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'[PIC] Pogo pins ICSP'
2008\02\11@185549 by msi1259

picon face
I've searched the archives on doing ICSP using pogo pins, and am now
unclearer on exactly how it is done. Are through-holes used to land the
pins on the preferred method?   Is a pc board made up to match the holes
(or chip pins) to hold the pogo pins? What holds the assembly down
during programming?  Are adapters (i.e. ICSP to pogo pin for SOIC / thin
DIP chips) available somewhere? TIA!

2008\02\11@191958 by Bob Axtell

face picon face
msi1259 wrote:
> I've searched the archives on doing ICSP using pogo pins, and am now
> unclearer on exactly how it is done. Are through-holes used to land the
> pins on the preferred method?   Is a pc board made up to match the holes
> (or chip pins) to hold the pogo pins? What holds the assembly down
> during programming?  Are adapters (i.e. ICSP to pogo pin for SOIC / thin
> DIP chips) available somewhere? TIA!
>  
We are using this technique without a problem.

Our pogo pins are on 0.100" ctrs. We have created a pogo pin "holder" by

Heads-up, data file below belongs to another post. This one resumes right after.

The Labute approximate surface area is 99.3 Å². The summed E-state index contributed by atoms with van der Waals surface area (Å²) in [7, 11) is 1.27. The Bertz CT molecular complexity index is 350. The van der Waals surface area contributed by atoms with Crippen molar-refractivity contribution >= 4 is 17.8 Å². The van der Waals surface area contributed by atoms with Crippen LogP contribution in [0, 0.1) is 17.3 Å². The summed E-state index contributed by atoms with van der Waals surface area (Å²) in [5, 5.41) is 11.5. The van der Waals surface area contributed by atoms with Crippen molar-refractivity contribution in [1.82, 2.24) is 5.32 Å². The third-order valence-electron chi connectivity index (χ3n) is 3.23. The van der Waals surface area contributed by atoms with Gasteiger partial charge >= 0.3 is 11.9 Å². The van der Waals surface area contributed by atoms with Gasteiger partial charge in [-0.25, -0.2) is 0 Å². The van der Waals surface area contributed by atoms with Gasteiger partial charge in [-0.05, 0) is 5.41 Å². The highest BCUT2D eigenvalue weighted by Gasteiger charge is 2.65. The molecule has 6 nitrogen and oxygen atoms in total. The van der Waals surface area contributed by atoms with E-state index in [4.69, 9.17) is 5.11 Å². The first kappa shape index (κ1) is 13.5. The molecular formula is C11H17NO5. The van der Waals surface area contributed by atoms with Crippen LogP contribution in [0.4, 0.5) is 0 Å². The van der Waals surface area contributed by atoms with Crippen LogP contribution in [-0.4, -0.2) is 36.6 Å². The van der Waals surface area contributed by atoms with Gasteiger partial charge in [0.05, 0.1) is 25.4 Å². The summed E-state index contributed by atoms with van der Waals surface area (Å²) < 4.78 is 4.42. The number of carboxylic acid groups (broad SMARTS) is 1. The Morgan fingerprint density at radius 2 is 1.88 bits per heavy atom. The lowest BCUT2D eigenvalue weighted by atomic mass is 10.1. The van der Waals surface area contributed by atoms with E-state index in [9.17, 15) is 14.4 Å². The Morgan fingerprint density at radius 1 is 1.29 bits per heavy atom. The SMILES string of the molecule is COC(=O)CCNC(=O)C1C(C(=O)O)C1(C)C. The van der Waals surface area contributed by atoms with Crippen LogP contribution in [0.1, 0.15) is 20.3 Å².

mounting the  pogo pin
receptacles on a 0.100" ctr 5-pin connector.  We then grab the  
connector  like it was a  pencil., and
probe onto the PCB.

The "target" on the PCB is a pad of 75mils with a 28mil hole. These pads
have a HASL finish, but
a gold finish would work just as well.

We use a wedge-shaped probe head, usually called a "chisel".  When the
pogo array is "probed " into
the  5 holes,  a reasonably good connection is made when the chisel
point  enters each hole., with the chisel
forming several high-pressure contacts around the edge of the hole.

Another way of doing this  is to use sharp "needle point" probes against
a flat pad (no hole). That works
fine for a short while until the needle point wears down. After that you
will obtain a poor connection, and it will
be intermittent.


This works very well, and it is not expensive.

--Bob

2008\02\11@203157 by Spehro Pefhany

picon face
At 06:55 PM 2/11/2008, you wrote:
>I've searched the archives on doing ICSP using pogo pins, and am now
>unclearer on exactly how it is done. Are through-holes used to land the
>pins on the preferred method?   Is a pc board made up to match the holes